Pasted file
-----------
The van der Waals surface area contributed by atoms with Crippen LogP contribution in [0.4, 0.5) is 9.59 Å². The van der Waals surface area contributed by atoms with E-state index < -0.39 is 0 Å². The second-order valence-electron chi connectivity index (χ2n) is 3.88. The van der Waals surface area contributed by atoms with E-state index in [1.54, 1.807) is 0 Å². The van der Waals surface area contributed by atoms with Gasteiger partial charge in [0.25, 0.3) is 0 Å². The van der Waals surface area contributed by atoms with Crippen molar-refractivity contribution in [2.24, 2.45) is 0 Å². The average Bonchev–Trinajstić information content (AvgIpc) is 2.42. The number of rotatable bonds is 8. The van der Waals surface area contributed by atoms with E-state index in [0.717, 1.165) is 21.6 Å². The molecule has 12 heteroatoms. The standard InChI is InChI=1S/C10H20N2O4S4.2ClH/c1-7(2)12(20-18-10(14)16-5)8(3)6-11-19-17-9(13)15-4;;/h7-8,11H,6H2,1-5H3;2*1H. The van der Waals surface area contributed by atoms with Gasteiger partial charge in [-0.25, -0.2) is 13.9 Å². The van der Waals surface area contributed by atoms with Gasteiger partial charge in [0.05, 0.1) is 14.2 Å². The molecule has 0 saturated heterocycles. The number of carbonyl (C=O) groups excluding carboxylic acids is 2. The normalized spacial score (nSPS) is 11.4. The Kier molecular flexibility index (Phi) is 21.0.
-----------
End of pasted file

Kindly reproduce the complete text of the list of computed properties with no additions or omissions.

The van der Waals surface area contributed by atoms with Crippen LogP contribution in [0.4, 0.5) is 9.59 Å². The van der Waals surface area contributed by atoms with E-state index < -0.39 is 0 Å². The second-order valence-electron chi connectivity index (χ2n) is 3.88. The van der Waals surface area contributed by atoms with E-state index in [1.54, 1.807) is 0 Å². The van der Waals surface area contributed by atoms with Gasteiger partial charge in [0.25, 0.3) is 0 Å². The van der Waals surface area contributed by atoms with Crippen molar-refractivity contribution in [2.24, 2.45) is 0 Å². The average Bonchev–Trinajstić information content (AvgIpc) is 2.42. The number of rotatable bonds is 8. The van der Waals surface area contributed by atoms with E-state index in [0.717, 1.165) is 21.6 Å². The molecule has 12 heteroatoms. The standard InChI is InChI=1S/C10H20N2O4S4.2ClH/c1-7(2)12(20-18-10(14)16-5)8(3)6-11-19-17-9(13)15-4;;/h7-8,11H,6H2,1-5H3;2*1H. The van der Waals surface area contributed by atoms with Gasteiger partial charge in [-0.25, -0.2) is 13.9 Å². The van der Waals surface area contributed by atoms with Gasteiger partial charge in [0.05, 0.1) is 14.2 Å². The molecule has 0 saturated heterocycles. The number of carbonyl (C=O) groups excluding carboxylic acids is 2. The normalized spacial score (nSPS) is 11.4. The Kier molecular flexibility index (Phi) is 21.0.